And typos – typos were everywhere. Not big glaring ones, things like the word ‘start’ instead of ‘started’ and references to ‘mansion mansion’ instead of ‘Mansion mansion’ (…obviously). It felt like the sign of a game still in progress, still being tweaked and improved with feedback.

It was a good reminder that things don’t have to be perfect before you’re allowed to show them to people – especially since a second pair of eyes on your work will catch a problem you’ve missed.

Imperfections aside, there was so much to admire in how the team had constructed the game. It started with a mystery, and the mystery kept on getting bigger – not in the Simon the Sorcerer how-the-hell-do-I-solve-all-these-puzzles way, but in the there’s-so-much-more-to-this-story-than-what’s-been-let-on-I-can’t-wait-to-find-out-what way, and it was reassuring to see someone like Ron Gilbert following the same storytelling principles I’ve been sticking to – start in action, raise some questions, fill your game with drunk hobos and swearing clowns…

Ransome, the truly frightening clown Pictured: storytelling! Terrible Toybox, Inc.

What was really interesting was how subtle they decided to be with some of the storytelling – I’d just accepted that the two interchangeably playable characters, Agent Ray and Agent Reyes, were who they said they were. Then I checked their notebooks. (Then I started questioning their suspiciously similar names.)

Having important information only appear outside the normal gameplay seemed interesting – if dangerous. Maybe the idea is to reward more vigilant players; the backstory will come into the main action eventually (I got hints to the slightly-less-sinister-than-I’d-been-imagining nature of one of the agents’ motives as they talked to some of the… interesting people in town, and I imagine it will all come out in the open as the game goes on). But players who diligently work through all the available Look At descriptions are rewarded with more understanding, with early hints and jokes.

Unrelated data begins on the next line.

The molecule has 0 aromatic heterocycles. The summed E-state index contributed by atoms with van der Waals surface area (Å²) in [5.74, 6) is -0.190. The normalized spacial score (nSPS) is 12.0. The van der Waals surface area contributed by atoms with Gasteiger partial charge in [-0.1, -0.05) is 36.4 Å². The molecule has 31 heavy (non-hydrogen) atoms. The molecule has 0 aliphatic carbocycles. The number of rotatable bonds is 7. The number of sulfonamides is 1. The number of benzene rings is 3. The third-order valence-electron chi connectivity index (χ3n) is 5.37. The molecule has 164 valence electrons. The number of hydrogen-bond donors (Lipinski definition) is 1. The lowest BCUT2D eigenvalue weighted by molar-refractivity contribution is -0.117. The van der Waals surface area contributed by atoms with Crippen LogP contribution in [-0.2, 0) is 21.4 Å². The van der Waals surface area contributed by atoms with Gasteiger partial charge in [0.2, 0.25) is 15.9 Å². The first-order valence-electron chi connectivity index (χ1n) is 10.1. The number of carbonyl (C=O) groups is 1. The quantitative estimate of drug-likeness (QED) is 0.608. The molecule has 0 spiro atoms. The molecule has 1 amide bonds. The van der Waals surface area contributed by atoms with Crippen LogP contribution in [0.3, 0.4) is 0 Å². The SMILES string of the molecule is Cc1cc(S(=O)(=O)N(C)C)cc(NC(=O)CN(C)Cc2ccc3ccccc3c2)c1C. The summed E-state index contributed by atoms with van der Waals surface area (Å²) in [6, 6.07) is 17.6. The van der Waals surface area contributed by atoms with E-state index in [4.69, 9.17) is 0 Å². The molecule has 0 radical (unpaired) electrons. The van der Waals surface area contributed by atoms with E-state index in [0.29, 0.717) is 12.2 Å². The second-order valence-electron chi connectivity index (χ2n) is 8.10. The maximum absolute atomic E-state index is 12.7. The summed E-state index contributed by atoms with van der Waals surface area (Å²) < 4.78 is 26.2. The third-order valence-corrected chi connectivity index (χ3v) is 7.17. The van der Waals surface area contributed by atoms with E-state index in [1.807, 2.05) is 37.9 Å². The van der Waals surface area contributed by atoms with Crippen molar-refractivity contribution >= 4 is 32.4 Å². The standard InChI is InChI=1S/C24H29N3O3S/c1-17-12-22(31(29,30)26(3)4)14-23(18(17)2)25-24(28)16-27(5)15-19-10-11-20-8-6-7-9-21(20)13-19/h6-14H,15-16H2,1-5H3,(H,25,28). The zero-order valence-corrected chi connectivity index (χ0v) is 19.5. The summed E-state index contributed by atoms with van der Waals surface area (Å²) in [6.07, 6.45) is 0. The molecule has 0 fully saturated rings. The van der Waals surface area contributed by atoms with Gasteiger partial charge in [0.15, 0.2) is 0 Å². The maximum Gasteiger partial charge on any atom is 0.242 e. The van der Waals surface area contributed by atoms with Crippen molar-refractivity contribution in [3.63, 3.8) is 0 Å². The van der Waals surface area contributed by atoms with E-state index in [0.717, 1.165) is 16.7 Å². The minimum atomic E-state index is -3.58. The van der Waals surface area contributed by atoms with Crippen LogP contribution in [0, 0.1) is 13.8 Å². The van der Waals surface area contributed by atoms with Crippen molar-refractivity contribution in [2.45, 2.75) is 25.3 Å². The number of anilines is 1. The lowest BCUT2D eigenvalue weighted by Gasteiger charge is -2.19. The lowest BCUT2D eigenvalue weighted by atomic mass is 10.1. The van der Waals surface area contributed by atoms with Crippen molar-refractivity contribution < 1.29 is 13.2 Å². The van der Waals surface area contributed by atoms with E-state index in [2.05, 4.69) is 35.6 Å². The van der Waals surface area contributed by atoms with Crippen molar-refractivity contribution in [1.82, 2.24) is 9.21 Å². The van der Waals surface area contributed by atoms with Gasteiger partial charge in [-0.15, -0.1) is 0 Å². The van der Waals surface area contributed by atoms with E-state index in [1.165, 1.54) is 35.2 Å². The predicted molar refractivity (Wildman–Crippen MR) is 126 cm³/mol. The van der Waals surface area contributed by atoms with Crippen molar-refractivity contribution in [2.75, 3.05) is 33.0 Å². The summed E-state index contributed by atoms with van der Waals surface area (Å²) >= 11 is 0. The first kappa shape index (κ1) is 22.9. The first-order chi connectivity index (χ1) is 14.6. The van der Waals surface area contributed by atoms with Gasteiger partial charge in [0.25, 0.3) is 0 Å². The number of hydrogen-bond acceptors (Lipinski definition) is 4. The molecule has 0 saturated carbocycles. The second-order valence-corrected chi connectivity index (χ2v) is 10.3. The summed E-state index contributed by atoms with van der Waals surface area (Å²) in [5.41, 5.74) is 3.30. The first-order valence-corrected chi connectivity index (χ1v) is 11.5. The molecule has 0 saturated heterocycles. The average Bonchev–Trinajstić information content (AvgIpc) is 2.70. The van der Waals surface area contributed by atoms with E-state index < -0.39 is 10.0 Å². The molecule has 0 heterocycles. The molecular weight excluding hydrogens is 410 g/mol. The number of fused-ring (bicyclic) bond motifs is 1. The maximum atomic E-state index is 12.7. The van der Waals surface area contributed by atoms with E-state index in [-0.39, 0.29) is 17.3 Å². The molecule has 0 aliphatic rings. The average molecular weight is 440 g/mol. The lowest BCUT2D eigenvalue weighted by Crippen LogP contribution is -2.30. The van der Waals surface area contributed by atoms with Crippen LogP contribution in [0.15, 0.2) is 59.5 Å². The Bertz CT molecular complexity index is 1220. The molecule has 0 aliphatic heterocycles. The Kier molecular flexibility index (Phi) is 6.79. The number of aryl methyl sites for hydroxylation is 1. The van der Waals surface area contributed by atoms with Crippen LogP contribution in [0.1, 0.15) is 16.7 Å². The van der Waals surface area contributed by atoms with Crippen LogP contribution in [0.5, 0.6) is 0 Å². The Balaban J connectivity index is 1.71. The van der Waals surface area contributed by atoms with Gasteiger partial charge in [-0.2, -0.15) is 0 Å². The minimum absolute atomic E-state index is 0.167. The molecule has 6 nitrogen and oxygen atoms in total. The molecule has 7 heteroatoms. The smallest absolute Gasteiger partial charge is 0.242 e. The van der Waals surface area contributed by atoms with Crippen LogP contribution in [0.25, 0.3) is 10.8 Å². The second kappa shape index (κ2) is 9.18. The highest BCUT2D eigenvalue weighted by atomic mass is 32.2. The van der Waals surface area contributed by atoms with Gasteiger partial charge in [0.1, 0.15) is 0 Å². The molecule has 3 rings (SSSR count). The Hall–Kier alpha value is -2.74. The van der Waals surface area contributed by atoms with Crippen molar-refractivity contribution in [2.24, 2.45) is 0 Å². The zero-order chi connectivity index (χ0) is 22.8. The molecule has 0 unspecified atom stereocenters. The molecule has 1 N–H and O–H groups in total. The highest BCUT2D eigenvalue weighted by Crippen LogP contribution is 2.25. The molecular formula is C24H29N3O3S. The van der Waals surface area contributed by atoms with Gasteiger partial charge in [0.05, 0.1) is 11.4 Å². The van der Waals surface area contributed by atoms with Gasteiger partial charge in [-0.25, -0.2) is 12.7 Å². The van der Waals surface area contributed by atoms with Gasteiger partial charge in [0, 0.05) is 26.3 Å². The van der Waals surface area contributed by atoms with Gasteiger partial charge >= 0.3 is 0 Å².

It’s a way of exploring the interactivity of games and playing with non-linear storytelling. Not one I think I’m necessarily brave enough to adopt, but interesting nonetheless.

And that experimental storytelling carries on – as you speak to people, they explain more about the history and the people of the town. You get told about other characters – but instead of just hearing the story, you play as that character in a flashback.

Flashback - oooooh... Pictured: storytelling! Terrible Toybox, Inc.

It’s an inventive way of keeping the story interesting while getting a lot of information across, and it was nicely reassuring to see big names in the game industry don’t shy away from telling stories in new and interesting ways.

Especially since they don’t get much more ‘interesting’ than how I’m doing Cuthbert

I can’t say anything else about Thimbleweed Park without getting into specifics, and I don’t want to spoil anything – it’s a great game, and definitely worth playing when it comes out next year.

I keep thinking over the gameplay in my head, wondering if my suspicions are right, wondering where the story’s going. And hoping I can do something half as good with my own. (I’d prefer to make it twice as good, really, but I’ll take what I can get.)